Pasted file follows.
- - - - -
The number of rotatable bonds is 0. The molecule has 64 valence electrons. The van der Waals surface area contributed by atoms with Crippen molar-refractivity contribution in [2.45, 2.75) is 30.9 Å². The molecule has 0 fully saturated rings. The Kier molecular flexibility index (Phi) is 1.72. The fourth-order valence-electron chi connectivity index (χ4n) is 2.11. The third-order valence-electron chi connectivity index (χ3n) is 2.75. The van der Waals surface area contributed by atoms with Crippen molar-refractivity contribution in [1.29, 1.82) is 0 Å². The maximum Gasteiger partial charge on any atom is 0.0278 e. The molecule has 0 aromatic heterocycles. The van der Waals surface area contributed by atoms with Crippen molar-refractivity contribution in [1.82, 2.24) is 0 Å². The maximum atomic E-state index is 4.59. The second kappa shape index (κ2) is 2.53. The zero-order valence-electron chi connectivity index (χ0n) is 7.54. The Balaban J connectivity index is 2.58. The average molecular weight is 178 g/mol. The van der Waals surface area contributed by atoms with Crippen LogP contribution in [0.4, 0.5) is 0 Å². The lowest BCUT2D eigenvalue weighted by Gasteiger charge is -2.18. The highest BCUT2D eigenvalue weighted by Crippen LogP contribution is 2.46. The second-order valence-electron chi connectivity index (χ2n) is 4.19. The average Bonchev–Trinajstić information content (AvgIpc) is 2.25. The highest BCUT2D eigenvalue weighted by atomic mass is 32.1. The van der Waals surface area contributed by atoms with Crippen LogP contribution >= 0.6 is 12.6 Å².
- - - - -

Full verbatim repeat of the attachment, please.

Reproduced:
The number of rotatable bonds is 0. The molecule has 64 valence electrons. The van der Waals surface area contributed by atoms with Crippen molar-refractivity contribution in [2.45, 2.75) is 30.9 Å². The molecule has 0 fully saturated rings. The Kier molecular flexibility index (Phi) is 1.72. The fourth-order valence-electron chi connectivity index (χ4n) is 2.11. The third-order valence-electron chi connectivity index (χ3n) is 2.75. The van der Waals surface area contributed by atoms with Crippen molar-refractivity contribution in [1.29, 1.82) is 0 Å². The maximum Gasteiger partial charge on any atom is 0.0278 e. The molecule has 0 aromatic heterocycles. The van der Waals surface area contributed by atoms with Crippen molar-refractivity contribution in [1.82, 2.24) is 0 Å². The maximum atomic E-state index is 4.59. The second kappa shape index (κ2) is 2.53. The zero-order valence-electron chi connectivity index (χ0n) is 7.54. The Balaban J connectivity index is 2.58. The average molecular weight is 178 g/mol. The van der Waals surface area contributed by atoms with Crippen LogP contribution in [0.4, 0.5) is 0 Å². The lowest BCUT2D eigenvalue weighted by Gasteiger charge is -2.18. The highest BCUT2D eigenvalue weighted by Crippen LogP contribution is 2.46. The second-order valence-electron chi connectivity index (χ2n) is 4.19. The average Bonchev–Trinajstić information content (AvgIpc) is 2.25. The highest BCUT2D eigenvalue weighted by atomic mass is 32.1. The van der Waals surface area contributed by atoms with Crippen LogP contribution >= 0.6 is 12.6 Å².